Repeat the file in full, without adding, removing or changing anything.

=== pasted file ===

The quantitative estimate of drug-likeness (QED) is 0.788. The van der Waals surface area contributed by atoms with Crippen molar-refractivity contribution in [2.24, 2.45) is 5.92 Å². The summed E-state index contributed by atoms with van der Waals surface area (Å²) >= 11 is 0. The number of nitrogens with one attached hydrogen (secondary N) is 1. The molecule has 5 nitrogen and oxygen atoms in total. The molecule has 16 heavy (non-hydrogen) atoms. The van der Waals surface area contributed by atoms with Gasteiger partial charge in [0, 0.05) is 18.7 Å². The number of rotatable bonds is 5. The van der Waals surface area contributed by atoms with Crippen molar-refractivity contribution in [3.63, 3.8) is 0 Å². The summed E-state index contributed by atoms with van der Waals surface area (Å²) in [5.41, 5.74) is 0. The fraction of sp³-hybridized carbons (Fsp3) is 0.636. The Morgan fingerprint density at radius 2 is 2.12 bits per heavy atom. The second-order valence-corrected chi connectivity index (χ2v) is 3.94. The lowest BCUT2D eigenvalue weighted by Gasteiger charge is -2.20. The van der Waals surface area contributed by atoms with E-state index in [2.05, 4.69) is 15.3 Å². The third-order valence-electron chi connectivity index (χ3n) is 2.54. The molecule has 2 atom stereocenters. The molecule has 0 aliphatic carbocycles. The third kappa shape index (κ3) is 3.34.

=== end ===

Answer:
The quantitative estimate of drug-likeness (QED) is 0.788. The van der Waals surface area contributed by atoms with Crippen molar-refractivity contribution in [2.24, 2.45) is 5.92 Å². The summed E-state index contributed by atoms with van der Waals surface area (Å²) >= 11 is 0. The number of nitrogens with one attached hydrogen (secondary N) is 1. The molecule has 5 nitrogen and oxygen atoms in total. The molecule has 16 heavy (non-hydrogen) atoms. The van der Waals surface area contributed by atoms with Gasteiger partial charge in [0, 0.05) is 18.7 Å². The number of rotatable bonds is 5. The van der Waals surface area contributed by atoms with Crippen molar-refractivity contribution in [3.63, 3.8) is 0 Å². The summed E-state index contributed by atoms with van der Waals surface area (Å²) in [5.41, 5.74) is 0. The fraction of sp³-hybridized carbons (Fsp3) is 0.636. The Morgan fingerprint density at radius 2 is 2.12 bits per heavy atom. The second-order valence-corrected chi connectivity index (χ2v) is 3.94. The lowest BCUT2D eigenvalue weighted by Gasteiger charge is -2.20. The van der Waals surface area contributed by atoms with E-state index in [2.05, 4.69) is 15.3 Å². The third-order valence-electron chi connectivity index (χ3n) is 2.54. The molecule has 2 atom stereocenters. The molecule has 0 aliphatic carbocycles. The third kappa shape index (κ3) is 3.34.